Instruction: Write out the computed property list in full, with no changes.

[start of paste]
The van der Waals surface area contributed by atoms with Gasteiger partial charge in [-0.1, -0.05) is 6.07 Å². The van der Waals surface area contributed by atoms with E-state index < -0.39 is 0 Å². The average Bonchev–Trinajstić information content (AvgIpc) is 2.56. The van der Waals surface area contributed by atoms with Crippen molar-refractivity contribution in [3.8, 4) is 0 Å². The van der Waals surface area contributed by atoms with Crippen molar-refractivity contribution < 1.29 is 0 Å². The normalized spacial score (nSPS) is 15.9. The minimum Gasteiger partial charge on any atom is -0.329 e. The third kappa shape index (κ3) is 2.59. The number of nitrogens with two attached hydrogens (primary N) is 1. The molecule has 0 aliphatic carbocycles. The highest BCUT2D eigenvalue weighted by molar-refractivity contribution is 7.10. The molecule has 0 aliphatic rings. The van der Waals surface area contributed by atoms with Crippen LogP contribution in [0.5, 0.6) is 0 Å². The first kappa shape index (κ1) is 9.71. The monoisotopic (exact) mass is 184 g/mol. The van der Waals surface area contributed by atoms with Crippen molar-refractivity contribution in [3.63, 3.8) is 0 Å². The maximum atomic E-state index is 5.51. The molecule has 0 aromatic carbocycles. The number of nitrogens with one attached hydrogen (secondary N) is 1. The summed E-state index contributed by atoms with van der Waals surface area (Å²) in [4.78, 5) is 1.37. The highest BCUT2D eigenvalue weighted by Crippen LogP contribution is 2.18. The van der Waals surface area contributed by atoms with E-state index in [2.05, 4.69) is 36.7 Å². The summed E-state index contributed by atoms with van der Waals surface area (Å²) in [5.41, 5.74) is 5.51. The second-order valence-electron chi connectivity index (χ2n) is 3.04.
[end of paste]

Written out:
The van der Waals surface area contributed by atoms with Gasteiger partial charge in [-0.1, -0.05) is 6.07 Å². The van der Waals surface area contributed by atoms with E-state index < -0.39 is 0 Å². The average Bonchev–Trinajstić information content (AvgIpc) is 2.56. The van der Waals surface area contributed by atoms with Crippen molar-refractivity contribution in [3.8, 4) is 0 Å². The van der Waals surface area contributed by atoms with Crippen molar-refractivity contribution < 1.29 is 0 Å². The normalized spacial score (nSPS) is 15.9. The minimum Gasteiger partial charge on any atom is -0.329 e. The third kappa shape index (κ3) is 2.59. The number of nitrogens with two attached hydrogens (primary N) is 1. The molecule has 0 aliphatic carbocycles. The highest BCUT2D eigenvalue weighted by molar-refractivity contribution is 7.10. The molecule has 0 aliphatic rings. The van der Waals surface area contributed by atoms with Crippen LogP contribution in [0.5, 0.6) is 0 Å². The first kappa shape index (κ1) is 9.71. The monoisotopic (exact) mass is 184 g/mol. The van der Waals surface area contributed by atoms with Crippen molar-refractivity contribution in [3.63, 3.8) is 0 Å². The maximum atomic E-state index is 5.51. The molecule has 0 aromatic carbocycles. The number of nitrogens with one attached hydrogen (secondary N) is 1. The summed E-state index contributed by atoms with van der Waals surface area (Å²) in [4.78, 5) is 1.37. The highest BCUT2D eigenvalue weighted by Crippen LogP contribution is 2.18. The van der Waals surface area contributed by atoms with E-state index in [2.05, 4.69) is 36.7 Å². The summed E-state index contributed by atoms with van der Waals surface area (Å²) in [5.41, 5.74) is 5.51. The second-order valence-electron chi connectivity index (χ2n) is 3.04.